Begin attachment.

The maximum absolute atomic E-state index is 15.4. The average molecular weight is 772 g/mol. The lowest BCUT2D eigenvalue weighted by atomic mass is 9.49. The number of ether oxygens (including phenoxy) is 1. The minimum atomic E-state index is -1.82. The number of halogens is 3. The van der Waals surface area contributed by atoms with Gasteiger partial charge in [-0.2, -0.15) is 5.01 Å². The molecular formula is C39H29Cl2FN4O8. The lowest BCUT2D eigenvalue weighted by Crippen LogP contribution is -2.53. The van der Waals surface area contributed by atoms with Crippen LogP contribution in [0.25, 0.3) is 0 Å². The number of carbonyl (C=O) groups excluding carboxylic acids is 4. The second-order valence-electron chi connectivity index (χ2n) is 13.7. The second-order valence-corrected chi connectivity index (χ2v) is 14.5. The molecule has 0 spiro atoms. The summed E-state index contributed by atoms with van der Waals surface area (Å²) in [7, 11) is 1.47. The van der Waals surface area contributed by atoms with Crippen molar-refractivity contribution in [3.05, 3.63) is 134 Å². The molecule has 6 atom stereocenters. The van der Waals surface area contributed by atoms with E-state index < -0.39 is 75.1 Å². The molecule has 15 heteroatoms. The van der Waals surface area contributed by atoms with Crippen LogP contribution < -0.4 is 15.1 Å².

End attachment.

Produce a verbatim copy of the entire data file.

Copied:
The maximum absolute atomic E-state index is 15.4. The average molecular weight is 772 g/mol. The lowest BCUT2D eigenvalue weighted by atomic mass is 9.49. The number of ether oxygens (including phenoxy) is 1. The minimum atomic E-state index is -1.82. The number of halogens is 3. The van der Waals surface area contributed by atoms with Gasteiger partial charge in [-0.2, -0.15) is 5.01 Å². The molecular formula is C39H29Cl2FN4O8. The lowest BCUT2D eigenvalue weighted by Crippen LogP contribution is -2.53. The van der Waals surface area contributed by atoms with Crippen LogP contribution in [0.25, 0.3) is 0 Å². The number of carbonyl (C=O) groups excluding carboxylic acids is 4. The second-order valence-electron chi connectivity index (χ2n) is 13.7. The second-order valence-corrected chi connectivity index (χ2v) is 14.5. The molecule has 0 spiro atoms. The summed E-state index contributed by atoms with van der Waals surface area (Å²) in [7, 11) is 1.47. The van der Waals surface area contributed by atoms with Crippen molar-refractivity contribution in [3.05, 3.63) is 134 Å². The molecule has 6 atom stereocenters. The van der Waals surface area contributed by atoms with E-state index < -0.39 is 75.1 Å². The molecule has 15 heteroatoms. The van der Waals surface area contributed by atoms with Crippen LogP contribution < -0.4 is 15.1 Å².